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With Japan trip, New York teacher proves to inner-city students that sky’s the limit

by Baye McNeil

Every year I get invited to meet with and/or offer support to organizations that bring groups of students here from all over the world. The Tomodachi U.S.-Japan Youth Exchange Program and African American Youth Travel Program both fly in young people from the States, and Deakin University does the same for Australian students, just to name a few.

I’m still in touch with some of the students I’ve met with over the years. One of them is even here now, interning for me this summer. So, if there’s anyone who questions whether these types of programs are effective, trust me, they can make an enormous difference.

I accept every one of these invitations primarily for two reasons. First, because I want to share with these youth what I wish someone had shared with me before I took the expat plunge. Not platitudes and propaganda from natives and Japanophiles, and not rants and raves from disenchanted expats, either. I just wish someone had given me “The Talk.”

The closest I ever got to The Talk (as it pertains to expat-dom in Japan) was from the eikaiwa (English conversation school) I worked for when I first arrived. Basically, some equivocating HR person told us new jacks: “Please be patient with the Japanese. They are a homogenous people, so they tend to have certain, er, xenophobic tendencies.” I could do better than that bound and gagged.

And the second reason: Spending time with fresh minds tends to rekindle my tinder, so to speak, by allowing me brief moments of vicarious delight, reminding me of the thrill I felt, and the charm Japan held, when I was fresh from the outer world — a periodic revitalization I’ve come to depend on for sanity maintenance, quite frankly.

Defying ‘Never Will’

Back in March, I couldn’t go on the internet without running into the name Eric Jordan and discussions of the mission he was on to raise money to bring some less-than-privileged students from Brooklyn, New York, to Japan — such was the appeal and penetration of his campaign into the Japanosphere, particularly its black circles. So, I made it my business to get to know the man, and to get his back.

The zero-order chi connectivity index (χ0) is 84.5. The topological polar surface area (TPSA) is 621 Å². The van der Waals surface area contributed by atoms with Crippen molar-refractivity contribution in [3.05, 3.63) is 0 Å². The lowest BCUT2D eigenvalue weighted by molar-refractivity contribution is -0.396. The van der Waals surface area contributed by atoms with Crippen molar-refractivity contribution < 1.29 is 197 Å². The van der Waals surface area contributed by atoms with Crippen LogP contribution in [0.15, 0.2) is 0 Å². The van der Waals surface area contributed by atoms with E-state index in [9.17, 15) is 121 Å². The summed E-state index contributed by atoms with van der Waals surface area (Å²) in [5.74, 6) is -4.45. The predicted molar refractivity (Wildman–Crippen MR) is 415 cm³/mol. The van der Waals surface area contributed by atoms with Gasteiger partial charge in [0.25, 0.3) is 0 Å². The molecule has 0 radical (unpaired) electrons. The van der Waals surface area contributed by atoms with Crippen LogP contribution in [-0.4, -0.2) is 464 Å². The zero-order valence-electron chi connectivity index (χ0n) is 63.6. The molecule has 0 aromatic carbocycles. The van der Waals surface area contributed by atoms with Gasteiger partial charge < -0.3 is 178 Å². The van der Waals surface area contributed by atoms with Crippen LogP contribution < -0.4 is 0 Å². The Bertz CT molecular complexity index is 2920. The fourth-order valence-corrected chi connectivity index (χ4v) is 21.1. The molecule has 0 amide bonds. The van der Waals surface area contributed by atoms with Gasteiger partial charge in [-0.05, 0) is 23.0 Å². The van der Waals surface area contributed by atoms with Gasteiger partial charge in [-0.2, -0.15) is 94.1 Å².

Bijoun Eric Jordan, 36, has been a teacher for the past 14 years. He currently teaches English at the Frederick Douglass Academy VII in Brownsville — an area of Brooklyn even I, a lifelong Brooklynite, was wary of, and with good reason. Every black neighborhood in Brooklyn has a motto. My Bedford-Stuyvesant’s motto is “Do or Die!” Brownsville’s is “Never Ran, Never Will!” but us Bed-Stuy heads used to mock that, saying, “Never Had, Never Will!” — from a safe distance, of course. In the Brooklyn of my day, the rugged pre-gentrification days, Brownsville was by far the hairiest neighborhood in the borough, arguably the entire city. This is the neighborhood that churned out Mike Tyson, for chrissakes.

But, beyond the call of duty, Jordan has taken on the task of ensuring his students prevail over that adage by giving them the opportunity to do what few youths in Brownsville get the chance to do at such a young, impressionable age: to soar beyond the confines of “Never Will” and into the realm of unlimited prospects, where even a few days can make a world of difference.

To fly, feed and accommodate himself, three chaperones and 15 students, Jordan needed to raise over $58,000! And, using a combination of fundraising activities — including an art auction and crowdfunding through a GoFundMe page — and with the support of a global community, he did just that!

Ever-growing ambitions

The first time Jordan and I spoke, he was mid-grind, his mind in three productive places at once, but after only a few moments of talking I threw my support behind the project, promising that everyone within my sphere of influence would at least be aware of this undertaking.

He was that kind of impressive! I interviewed him via Skype and it was clear to me that he understood this trip was not some kind of juvenile junket to Japan to see temples and eat sushi and such, but about these vulnerable youth gaining some perspective and making connections with a world outside the domain circumstances had relegated them to.

“I’d like to enrich this trip by having the students spend time with Japanese students their own ages,” he’d told me on Skype. “In that way, they can learn about life from an unfamiliar perspective and hopefully discover that they also have some commonalities.”